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Re: nindy protocol
- To: Stan Shebs <shebs at apple dot com>
- Subject: Re: nindy protocol
- From: jtc at redback dot com (J.T. Conklin)
- Date: 13 Jun 2000 18:53:59 -0700
- Cc: gdb at sourceware dot cygnus dot com
- References: <email@example.com> <3946C259.3F4C058A@apple.com>
- Reply-To: jtc at redback dot com
>>>>> "Stan" == Stan Shebs <firstname.lastname@example.org> writes:
Stan> I squirreled away a couple copies of CTOOLs when I was at Cygnus, but
Stan> I don't know if any were old enough to include Nindy sources still;
Stan> don't remember ever seeing actual Nindy sources.
Do you still have access to them? I found the CTOOLS 5.0 release
notes on developer.intel.com --- it looks like Nindy was replaced
then. If you have an earlier release, it should have the Nindy
>> The reason I ask is because I'd like to get rid of the dcache_fetch()
>> and dcache_poke() functions which are only used by remote-nindy.c and
Stan> IMHO we should officially declare Nindy support obsolete. As
Stan> you observed, Intel now denies its existence :-), the last
Stan> physical board I knew of (at Cygnus) died ca 1996, and the last
Stan> couple of years of GDB churning probably broke the Nindy
Stan> support, but nobody appears to have noticed, or cared enough to
Stan> report it as a bug.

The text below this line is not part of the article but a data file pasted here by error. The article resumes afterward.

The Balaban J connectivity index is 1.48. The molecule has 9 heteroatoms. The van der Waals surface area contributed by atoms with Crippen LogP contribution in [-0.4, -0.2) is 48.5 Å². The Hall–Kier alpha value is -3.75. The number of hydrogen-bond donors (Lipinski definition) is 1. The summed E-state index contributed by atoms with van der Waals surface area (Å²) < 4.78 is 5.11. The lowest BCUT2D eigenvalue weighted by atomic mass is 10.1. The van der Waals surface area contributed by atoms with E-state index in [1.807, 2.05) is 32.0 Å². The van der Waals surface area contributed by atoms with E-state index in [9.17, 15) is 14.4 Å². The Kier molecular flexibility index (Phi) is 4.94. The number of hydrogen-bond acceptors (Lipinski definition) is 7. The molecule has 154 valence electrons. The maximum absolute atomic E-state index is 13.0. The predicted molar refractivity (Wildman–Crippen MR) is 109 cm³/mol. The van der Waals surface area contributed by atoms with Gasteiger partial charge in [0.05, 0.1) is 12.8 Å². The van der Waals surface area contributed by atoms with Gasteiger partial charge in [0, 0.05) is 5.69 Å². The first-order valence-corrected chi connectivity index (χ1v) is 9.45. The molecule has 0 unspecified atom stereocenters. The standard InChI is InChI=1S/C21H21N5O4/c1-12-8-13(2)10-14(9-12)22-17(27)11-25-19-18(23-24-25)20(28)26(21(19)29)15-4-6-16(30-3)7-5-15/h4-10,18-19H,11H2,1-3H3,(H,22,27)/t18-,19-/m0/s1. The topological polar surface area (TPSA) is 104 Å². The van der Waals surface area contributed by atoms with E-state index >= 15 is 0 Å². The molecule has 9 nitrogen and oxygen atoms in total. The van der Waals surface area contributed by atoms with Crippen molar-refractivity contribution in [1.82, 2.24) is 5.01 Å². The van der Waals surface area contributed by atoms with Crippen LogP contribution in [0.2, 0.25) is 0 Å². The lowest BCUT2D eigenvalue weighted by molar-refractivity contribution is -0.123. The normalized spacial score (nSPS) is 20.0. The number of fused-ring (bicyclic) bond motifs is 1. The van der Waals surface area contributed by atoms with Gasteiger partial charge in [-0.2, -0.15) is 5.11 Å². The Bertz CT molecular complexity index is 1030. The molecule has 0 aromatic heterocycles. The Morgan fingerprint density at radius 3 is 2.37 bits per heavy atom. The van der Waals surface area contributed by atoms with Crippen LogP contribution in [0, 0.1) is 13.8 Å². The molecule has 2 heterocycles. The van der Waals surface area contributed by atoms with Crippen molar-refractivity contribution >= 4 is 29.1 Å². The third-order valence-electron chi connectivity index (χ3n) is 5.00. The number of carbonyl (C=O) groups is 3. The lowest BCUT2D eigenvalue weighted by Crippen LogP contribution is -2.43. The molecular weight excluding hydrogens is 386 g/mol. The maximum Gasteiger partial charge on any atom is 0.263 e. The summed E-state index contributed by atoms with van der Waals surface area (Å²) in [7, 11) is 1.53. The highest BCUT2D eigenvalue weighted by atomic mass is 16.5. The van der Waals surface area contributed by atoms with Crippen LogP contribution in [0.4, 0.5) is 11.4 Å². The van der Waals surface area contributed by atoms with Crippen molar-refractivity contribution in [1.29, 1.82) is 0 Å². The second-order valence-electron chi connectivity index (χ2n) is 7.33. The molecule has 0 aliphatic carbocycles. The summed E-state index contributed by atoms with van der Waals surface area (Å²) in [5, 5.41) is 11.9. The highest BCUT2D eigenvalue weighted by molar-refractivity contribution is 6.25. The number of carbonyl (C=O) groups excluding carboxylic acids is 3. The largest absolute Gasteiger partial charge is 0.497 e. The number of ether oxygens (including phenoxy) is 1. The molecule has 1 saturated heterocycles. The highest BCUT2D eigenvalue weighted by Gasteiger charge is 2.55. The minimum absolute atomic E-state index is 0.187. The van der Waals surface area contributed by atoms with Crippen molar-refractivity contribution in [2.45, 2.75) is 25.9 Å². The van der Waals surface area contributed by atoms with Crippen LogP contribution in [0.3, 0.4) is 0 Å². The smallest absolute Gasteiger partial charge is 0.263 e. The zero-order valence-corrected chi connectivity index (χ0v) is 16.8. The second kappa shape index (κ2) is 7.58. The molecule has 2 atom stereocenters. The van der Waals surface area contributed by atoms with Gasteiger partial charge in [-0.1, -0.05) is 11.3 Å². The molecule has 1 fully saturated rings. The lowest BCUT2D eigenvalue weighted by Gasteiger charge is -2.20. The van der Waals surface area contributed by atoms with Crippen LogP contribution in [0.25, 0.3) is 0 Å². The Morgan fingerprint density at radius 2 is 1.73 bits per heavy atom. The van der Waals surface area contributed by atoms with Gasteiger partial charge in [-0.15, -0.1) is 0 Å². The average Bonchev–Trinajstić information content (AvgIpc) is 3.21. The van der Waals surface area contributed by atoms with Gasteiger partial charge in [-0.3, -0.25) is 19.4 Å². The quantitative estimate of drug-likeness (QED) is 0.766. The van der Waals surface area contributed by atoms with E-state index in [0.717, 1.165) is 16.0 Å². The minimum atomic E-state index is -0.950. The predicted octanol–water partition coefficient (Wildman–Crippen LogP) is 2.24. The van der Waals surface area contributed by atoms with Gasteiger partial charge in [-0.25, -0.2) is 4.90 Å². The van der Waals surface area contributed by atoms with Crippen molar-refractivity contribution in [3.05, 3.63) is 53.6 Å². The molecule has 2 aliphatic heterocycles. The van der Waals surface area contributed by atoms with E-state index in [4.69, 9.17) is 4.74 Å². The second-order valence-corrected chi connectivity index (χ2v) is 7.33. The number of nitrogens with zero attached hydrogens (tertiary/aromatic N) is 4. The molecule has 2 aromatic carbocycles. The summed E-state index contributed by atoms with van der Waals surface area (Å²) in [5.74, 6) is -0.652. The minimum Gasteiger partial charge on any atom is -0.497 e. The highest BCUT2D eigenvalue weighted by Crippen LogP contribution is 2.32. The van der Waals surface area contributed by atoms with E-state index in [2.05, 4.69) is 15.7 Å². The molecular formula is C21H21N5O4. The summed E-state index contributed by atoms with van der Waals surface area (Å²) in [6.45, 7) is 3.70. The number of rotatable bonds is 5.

Stan> I could do the research to justify obsoleting Nindy, then you'd
Stan> be free to whack the dcache functions (remote-bug.c is also an
Stan> obsoletion possibility BTW).
Feel free. I'm not going to argue against it. However, if Nindy
supports arbitrary sized and aligned memory transfers the changes
necessary to remove dcache_fetch() and dcache_poke() are trivial. If
we can't determine whether it's safe, and you want to wait more before
obsoleting the config, I propose that we commit it anyway. If it
breaks anything and anyone cares, we'll hear about it soon enough.
It appears that the remote-bug.c implements read/write by downloading
and uploading s-records, so there should be no problems at all removing
dcache_fetch() and dcache_poke() from it (at least I've never heard of
any srec reader that didn't support arbitrary addresses).
If the MVME187BUG monitor is anything like the m68k, ppc, and coldfire
versions of BUG, it could be rewritten to use the generic monitor code,
resulting in a smaller and more robust target. Whether anyone cares to
do so is another story. If remote-bug.c is obsoleted, it appears that
most of remote-utils.c (all the gr_* stuff) can too.